(ITV1)

Hooray! A good choice, and Hill had the presence of mind to give us a few catchphrases rather than the faux-modesty and badly prepared gags everyone else attempted. He also beat Britain’s Got Talent and Strictly Come Dancing, the evil reality shows that give pieces of art like Britain’s Worst Teeth a bad name.

Have I Got News For You missed out but it won’t exactly hurt them given that it’ll run on and on until they’re all dead. And probably beyond, with David Mitchell and Russell Brand doing, respectively, Oxbridge intelligensia versus working class humorist.

Best situation comedy
Peep Show
(Channel 4)

Glad this won. The IT Crowd isn’t really my cup of milky tea and The Thick of It, despite excellent scipting/improvisation is an incredibly sneery piece of work. Benidorm remains unwatched, for me. I made the unqualified decision that it’d be rubbish before it started. Was I right? Anyone?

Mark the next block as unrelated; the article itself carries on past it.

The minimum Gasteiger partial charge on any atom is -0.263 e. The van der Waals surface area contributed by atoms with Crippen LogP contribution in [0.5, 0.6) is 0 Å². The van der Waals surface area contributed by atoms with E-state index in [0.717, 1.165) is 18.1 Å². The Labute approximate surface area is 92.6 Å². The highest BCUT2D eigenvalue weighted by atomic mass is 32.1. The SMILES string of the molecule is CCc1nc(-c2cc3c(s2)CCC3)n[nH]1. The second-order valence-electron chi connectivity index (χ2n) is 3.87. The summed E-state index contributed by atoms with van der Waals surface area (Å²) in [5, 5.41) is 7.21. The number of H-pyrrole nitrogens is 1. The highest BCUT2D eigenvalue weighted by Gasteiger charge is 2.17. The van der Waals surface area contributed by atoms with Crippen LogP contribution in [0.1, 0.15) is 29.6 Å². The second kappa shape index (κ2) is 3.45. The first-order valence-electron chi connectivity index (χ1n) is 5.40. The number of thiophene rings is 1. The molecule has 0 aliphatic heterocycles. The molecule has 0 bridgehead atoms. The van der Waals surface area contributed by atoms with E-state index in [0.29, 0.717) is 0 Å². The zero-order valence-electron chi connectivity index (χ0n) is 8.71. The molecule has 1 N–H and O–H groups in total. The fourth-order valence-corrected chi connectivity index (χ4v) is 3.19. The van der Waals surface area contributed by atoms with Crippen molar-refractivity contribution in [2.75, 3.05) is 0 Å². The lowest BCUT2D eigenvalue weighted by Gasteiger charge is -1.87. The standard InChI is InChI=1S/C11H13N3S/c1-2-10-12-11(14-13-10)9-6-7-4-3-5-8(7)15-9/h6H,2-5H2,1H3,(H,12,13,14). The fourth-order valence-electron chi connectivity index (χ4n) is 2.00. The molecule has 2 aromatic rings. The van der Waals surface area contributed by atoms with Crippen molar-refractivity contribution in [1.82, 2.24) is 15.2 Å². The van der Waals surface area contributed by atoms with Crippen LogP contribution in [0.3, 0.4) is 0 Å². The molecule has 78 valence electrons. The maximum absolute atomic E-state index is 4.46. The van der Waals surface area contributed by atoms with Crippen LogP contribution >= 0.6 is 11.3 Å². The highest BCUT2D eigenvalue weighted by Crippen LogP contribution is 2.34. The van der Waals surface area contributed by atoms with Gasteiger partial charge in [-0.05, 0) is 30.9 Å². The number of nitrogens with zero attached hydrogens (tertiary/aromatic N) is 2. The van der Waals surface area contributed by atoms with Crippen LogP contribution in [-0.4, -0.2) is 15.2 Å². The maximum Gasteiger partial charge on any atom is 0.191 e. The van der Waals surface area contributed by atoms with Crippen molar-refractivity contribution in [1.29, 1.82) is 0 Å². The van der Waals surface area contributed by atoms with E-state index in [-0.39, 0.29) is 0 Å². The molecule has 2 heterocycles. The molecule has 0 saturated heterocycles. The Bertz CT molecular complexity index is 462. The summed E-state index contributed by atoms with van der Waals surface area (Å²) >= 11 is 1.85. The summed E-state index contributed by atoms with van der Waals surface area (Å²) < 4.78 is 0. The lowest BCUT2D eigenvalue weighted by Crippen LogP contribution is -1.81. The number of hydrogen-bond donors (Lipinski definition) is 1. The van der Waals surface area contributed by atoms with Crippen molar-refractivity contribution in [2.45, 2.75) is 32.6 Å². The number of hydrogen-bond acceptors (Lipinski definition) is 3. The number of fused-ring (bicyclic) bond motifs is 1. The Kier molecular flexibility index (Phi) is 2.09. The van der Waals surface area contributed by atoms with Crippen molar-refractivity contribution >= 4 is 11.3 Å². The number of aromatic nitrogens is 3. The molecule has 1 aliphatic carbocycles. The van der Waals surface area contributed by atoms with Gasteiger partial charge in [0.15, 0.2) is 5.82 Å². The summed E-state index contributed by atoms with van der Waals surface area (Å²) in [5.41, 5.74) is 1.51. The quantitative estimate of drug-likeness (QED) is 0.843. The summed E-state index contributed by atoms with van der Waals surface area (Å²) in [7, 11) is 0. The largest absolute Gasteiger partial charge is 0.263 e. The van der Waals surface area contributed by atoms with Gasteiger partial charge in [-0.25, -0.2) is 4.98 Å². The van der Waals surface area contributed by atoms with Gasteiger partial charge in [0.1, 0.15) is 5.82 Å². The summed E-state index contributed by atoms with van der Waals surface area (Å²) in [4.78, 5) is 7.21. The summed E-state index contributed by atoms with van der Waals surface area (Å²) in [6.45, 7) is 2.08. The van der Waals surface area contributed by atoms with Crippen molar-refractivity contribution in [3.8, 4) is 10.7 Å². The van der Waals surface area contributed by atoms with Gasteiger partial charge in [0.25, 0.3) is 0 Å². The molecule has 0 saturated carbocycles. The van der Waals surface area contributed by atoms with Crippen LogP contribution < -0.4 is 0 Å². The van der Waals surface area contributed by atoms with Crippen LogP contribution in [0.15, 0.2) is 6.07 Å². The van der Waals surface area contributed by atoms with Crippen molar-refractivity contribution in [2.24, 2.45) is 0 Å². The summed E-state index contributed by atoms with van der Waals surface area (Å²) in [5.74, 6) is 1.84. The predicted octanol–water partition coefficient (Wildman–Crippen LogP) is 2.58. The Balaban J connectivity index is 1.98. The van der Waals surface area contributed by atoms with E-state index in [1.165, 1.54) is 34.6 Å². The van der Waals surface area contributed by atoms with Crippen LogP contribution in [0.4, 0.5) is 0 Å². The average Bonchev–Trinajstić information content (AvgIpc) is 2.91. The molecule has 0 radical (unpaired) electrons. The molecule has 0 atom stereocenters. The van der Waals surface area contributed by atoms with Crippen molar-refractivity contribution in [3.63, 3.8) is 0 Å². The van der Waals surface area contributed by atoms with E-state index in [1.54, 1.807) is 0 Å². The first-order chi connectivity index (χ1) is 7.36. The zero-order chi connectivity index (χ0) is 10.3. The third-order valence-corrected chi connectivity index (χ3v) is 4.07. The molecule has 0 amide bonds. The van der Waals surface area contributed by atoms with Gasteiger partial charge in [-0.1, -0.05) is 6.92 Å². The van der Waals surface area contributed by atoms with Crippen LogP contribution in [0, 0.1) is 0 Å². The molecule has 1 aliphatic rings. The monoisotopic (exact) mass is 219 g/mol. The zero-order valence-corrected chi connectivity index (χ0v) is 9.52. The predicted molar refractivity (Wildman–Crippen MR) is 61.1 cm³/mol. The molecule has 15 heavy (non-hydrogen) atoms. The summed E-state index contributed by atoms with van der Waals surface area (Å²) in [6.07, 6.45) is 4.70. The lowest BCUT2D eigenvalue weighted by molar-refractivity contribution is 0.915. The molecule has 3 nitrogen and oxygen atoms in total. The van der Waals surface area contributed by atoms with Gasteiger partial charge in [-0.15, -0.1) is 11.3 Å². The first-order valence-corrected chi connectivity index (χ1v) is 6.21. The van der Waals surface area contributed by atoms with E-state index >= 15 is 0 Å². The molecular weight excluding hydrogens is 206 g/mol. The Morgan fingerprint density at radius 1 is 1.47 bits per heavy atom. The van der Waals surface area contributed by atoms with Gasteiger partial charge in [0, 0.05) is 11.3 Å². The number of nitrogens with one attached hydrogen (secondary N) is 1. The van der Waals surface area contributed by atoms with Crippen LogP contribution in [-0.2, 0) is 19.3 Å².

Best comedy programme
Fonejacker
(Channel 4)

Oh for Christ’s sake. Fonejacker is a tired concept. The Jerky Boys were doing this ten years ago.

Armstrong & Miller, Ponderland and Star Stories were all better.

Audience award
Gavin & Stacey
(BBC Three)

As mentioned before, I’m not bothered by Gavin & Stacey. Tucked away on BBC3, it’s off my radar like the Lily Allen show and Alexa Chung’s new vehicle ‘The Wall’. I know Corden and his skinny mate from their rubbish turn on Big Brother’s Big Mouth. Corden, arriving on stage, blurted ‘How can we win Best Comedy Performance and this, but not be eligible for Best Sitcom??’